I never flag hubs because of poorly written contents. Would only consider it in case they are either not written in English, unlawfully copied, or in some other ways seriously violate the Terms of Service.
If the poor language seems to be a result of an article spinner, then I believe we should flag it. Flagging does not automatically unpublish the Hub, but it does alert the staff to a possible problem. They can't detect every sub-standard Hub without assistance.
In the instance LaMamaLoli mentioned (Hub-hopping), I believe that it is entirely appropriate to flag the article, because Hub-hopping is supposed to be a way for Hubbers to help out the staff by finding articles that are worth noting and by finding articles that need help or revision.
When incomprehensible language comes from someone who writes English as a second or third language, then I think it would be best to send a private message or e-mail, instead of flagging them.
Most of the really bad English I have found in HubPages is from article spinners. But, come to think of it, I can also remember a few from native English speakers who just can't seem to communicate clearly.
I've come across several hubs, (including one purporting to give advice on well-written hubs!), that were poorly written with spelling and grammatical errors.
My response was to write a hub on the topic, without mentioning names or hub titles, so as not to embarrass anyone with a public chastisement.
I can only hope the hub was read by the persons who needed the information!
Misha, this reminds me of a school-time joke.A student was asked to a frame a sentence starting with "I".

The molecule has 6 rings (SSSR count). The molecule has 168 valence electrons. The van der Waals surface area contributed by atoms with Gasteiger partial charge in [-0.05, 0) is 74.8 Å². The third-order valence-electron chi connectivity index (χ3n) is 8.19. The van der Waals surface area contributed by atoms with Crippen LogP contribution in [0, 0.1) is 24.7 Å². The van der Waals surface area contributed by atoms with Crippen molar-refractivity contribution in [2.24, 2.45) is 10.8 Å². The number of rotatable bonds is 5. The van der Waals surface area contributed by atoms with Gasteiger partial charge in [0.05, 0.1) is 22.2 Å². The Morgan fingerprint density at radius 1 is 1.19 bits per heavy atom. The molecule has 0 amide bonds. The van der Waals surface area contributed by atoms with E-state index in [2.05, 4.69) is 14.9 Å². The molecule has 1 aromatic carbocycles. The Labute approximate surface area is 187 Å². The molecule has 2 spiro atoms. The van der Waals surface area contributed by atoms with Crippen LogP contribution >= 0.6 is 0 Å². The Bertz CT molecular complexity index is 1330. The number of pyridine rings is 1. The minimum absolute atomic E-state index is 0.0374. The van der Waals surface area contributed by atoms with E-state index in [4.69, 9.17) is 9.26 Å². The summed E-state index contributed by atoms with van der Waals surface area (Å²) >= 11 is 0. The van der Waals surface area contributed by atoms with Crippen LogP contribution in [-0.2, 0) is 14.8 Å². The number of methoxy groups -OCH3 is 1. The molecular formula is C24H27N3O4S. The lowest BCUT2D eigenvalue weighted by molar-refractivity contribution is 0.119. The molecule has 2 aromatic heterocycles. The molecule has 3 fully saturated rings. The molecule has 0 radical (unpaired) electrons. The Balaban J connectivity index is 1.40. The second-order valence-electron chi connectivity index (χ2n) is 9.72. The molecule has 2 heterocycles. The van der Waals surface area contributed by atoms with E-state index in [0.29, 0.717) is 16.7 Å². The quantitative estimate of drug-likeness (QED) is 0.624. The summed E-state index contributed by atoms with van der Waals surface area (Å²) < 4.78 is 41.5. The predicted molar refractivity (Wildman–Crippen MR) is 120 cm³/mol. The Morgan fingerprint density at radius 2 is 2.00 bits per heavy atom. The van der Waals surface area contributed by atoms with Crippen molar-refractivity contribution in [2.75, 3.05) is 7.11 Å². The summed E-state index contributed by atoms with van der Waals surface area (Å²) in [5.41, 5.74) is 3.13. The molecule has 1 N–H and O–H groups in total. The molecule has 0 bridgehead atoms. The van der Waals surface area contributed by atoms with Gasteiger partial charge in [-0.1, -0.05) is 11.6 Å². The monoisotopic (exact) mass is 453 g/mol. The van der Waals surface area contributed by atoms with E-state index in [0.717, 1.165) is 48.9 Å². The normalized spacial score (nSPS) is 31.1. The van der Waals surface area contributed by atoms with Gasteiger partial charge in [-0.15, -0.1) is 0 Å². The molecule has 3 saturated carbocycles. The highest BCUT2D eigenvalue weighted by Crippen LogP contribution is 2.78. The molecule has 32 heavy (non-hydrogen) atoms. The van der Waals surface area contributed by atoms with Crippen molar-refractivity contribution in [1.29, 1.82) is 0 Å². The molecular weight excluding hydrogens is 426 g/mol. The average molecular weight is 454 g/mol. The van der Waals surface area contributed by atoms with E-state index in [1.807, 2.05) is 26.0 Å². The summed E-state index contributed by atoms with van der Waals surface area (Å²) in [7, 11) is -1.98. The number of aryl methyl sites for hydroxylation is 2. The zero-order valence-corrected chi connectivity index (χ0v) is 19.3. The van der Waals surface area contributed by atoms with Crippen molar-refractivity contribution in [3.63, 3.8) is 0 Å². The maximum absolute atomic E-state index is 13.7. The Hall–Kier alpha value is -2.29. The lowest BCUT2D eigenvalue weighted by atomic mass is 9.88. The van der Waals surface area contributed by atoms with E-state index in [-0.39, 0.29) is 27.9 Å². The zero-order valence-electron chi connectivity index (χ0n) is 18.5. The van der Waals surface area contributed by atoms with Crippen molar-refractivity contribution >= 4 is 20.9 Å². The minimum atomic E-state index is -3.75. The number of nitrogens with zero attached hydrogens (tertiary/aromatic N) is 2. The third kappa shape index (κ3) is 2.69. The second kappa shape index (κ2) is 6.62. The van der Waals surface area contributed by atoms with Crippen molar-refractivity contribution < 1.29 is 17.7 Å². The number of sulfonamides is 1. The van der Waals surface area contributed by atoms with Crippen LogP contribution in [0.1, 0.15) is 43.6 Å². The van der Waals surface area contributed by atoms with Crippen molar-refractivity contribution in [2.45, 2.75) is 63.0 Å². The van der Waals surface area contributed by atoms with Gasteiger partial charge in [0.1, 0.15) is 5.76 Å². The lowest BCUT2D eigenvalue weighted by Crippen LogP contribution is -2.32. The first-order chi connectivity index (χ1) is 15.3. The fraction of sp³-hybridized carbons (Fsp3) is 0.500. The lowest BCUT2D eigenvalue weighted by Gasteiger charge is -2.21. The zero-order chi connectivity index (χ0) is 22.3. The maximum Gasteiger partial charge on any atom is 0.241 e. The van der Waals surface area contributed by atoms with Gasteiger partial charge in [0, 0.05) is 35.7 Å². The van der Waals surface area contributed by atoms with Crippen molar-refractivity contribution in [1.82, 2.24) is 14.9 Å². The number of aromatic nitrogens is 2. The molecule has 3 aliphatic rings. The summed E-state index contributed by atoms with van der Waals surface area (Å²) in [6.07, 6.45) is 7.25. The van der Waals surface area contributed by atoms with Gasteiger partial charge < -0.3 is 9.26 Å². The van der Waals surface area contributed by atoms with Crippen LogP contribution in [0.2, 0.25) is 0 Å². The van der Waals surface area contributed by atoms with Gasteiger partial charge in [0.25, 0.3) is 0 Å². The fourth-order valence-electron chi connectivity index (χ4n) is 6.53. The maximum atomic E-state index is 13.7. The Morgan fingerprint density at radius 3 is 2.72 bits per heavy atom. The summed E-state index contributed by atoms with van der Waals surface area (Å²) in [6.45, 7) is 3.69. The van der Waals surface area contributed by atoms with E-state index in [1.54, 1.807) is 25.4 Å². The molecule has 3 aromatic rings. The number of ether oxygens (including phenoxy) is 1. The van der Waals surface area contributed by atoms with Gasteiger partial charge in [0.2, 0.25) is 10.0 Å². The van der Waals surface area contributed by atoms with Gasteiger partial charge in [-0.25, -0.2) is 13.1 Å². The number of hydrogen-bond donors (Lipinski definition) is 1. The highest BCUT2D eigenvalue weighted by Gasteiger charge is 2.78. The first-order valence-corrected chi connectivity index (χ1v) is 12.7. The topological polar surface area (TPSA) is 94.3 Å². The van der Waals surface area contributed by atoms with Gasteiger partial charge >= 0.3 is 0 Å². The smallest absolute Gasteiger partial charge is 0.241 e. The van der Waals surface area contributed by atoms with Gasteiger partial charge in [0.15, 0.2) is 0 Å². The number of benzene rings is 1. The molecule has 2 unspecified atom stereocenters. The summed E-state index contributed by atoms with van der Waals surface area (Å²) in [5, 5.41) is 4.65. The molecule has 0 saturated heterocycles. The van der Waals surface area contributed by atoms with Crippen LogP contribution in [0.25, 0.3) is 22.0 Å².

Student : I is...
Teacher:No.It's always I am...
After much convincing by the teacher,
Student : OK! "I" am the ninth letter of English Alphabet.
Misha - I TOLD you not to use my faculty photo on here!!
If they look like they have been run through a translator, which is one way of 'spinning' content, then I flag them, especially if they have links in them.
To see what something that has been run through a translator looks like, take something you wrote, then translate it 4-7 times before bringing it back to English.
Here is an example I just did, translating 5x:
Jack be nimble, Jack be quick, Jack jumped over the candle stick.
Jack be nimble Jack jumped up, Jack be quick, hold the candle.
Here's what HP considers "Low Quality": Is very short, contains a large number of broken links or videos, or consists of unoriginal, nonsensical, difficult to read, or purely personal content.
When I see them, I flag them.
Fair enough. By the way, do you have any idea of what constitutes "purely personal content"?
There are writers here on the hubs that are learning to write and express themselves. Why would you flag someone for trying to do that? I say, let them write and grow as they go. None of us is forced to read everyone's hub .. we have SO many GREAT writers to learn from. I have seen some hubbers come alongside people who don't have the English language down pat .. they are encouragers who look beyond the words to the heart.
Personally, I wasn't talking about someone who is learning the language and has a few grammatical or spelling issues. And that's not what HP is looking for either. But when it just doesn't make sense, or is obviously a "spun" article that is nonsensical, I do flag them and will continue to do so. See the excerpt I just pulled from a current hub a couple of posts up. That kind of stuff just needs to go.
And I do think it hurts us. It pulls a URL out of the field so that no one else can use it, and I have to believe that if a reader comes on and reads garbage--and again I'm not talking a few grammatical errors--that they won't click on HubPages again in the future when it comes up in the search engines.